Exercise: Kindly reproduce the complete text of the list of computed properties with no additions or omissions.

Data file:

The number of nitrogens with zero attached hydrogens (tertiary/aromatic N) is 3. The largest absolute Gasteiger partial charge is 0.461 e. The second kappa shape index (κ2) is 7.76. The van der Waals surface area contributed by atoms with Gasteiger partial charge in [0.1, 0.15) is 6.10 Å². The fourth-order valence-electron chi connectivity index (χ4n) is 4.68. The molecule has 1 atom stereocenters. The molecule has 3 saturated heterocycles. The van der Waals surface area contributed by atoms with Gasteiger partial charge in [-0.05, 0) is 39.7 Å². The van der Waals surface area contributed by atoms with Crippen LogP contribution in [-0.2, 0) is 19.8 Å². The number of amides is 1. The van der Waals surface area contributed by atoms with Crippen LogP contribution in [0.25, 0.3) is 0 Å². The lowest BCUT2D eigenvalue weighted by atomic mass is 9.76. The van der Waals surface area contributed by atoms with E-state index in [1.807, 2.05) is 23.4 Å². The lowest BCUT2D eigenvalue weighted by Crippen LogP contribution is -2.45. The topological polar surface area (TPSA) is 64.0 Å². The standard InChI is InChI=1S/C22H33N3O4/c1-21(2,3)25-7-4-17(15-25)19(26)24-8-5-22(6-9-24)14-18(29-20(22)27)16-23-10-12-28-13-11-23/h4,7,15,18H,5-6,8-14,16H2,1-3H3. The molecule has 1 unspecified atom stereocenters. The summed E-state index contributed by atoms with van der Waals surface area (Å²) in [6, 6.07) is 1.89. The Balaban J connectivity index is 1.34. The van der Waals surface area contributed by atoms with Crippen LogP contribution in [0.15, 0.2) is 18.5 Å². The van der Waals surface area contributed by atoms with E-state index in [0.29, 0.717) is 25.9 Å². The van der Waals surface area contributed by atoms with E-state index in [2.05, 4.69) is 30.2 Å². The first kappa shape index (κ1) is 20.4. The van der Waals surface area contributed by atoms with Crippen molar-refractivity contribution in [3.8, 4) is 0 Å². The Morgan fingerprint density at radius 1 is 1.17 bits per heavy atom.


The number of nitrogens with zero attached hydrogens (tertiary/aromatic N) is 3. The largest absolute Gasteiger partial charge is 0.461 e. The second kappa shape index (κ2) is 7.76. The van der Waals surface area contributed by atoms with Gasteiger partial charge in [0.1, 0.15) is 6.10 Å². The fourth-order valence-electron chi connectivity index (χ4n) is 4.68. The molecule has 1 atom stereocenters. The molecule has 3 saturated heterocycles. The van der Waals surface area contributed by atoms with Gasteiger partial charge in [-0.05, 0) is 39.7 Å². The van der Waals surface area contributed by atoms with Crippen LogP contribution in [-0.2, 0) is 19.8 Å². The number of amides is 1. The van der Waals surface area contributed by atoms with Crippen LogP contribution in [0.25, 0.3) is 0 Å². The lowest BCUT2D eigenvalue weighted by atomic mass is 9.76. The van der Waals surface area contributed by atoms with E-state index in [1.807, 2.05) is 23.4 Å². The lowest BCUT2D eigenvalue weighted by Crippen LogP contribution is -2.45. The topological polar surface area (TPSA) is 64.0 Å². The standard InChI is InChI=1S/C22H33N3O4/c1-21(2,3)25-7-4-17(15-25)19(26)24-8-5-22(6-9-24)14-18(29-20(22)27)16-23-10-12-28-13-11-23/h4,7,15,18H,5-6,8-14,16H2,1-3H3. The molecule has 1 unspecified atom stereocenters. The summed E-state index contributed by atoms with van der Waals surface area (Å²) in [6, 6.07) is 1.89. The Balaban J connectivity index is 1.34. The van der Waals surface area contributed by atoms with Crippen LogP contribution in [0.15, 0.2) is 18.5 Å². The van der Waals surface area contributed by atoms with E-state index in [0.29, 0.717) is 25.9 Å². The van der Waals surface area contributed by atoms with E-state index in [2.05, 4.69) is 30.2 Å². The first kappa shape index (κ1) is 20.4. The van der Waals surface area contributed by atoms with Crippen molar-refractivity contribution in [3.8, 4) is 0 Å². The Morgan fingerprint density at radius 1 is 1.17 bits per heavy atom.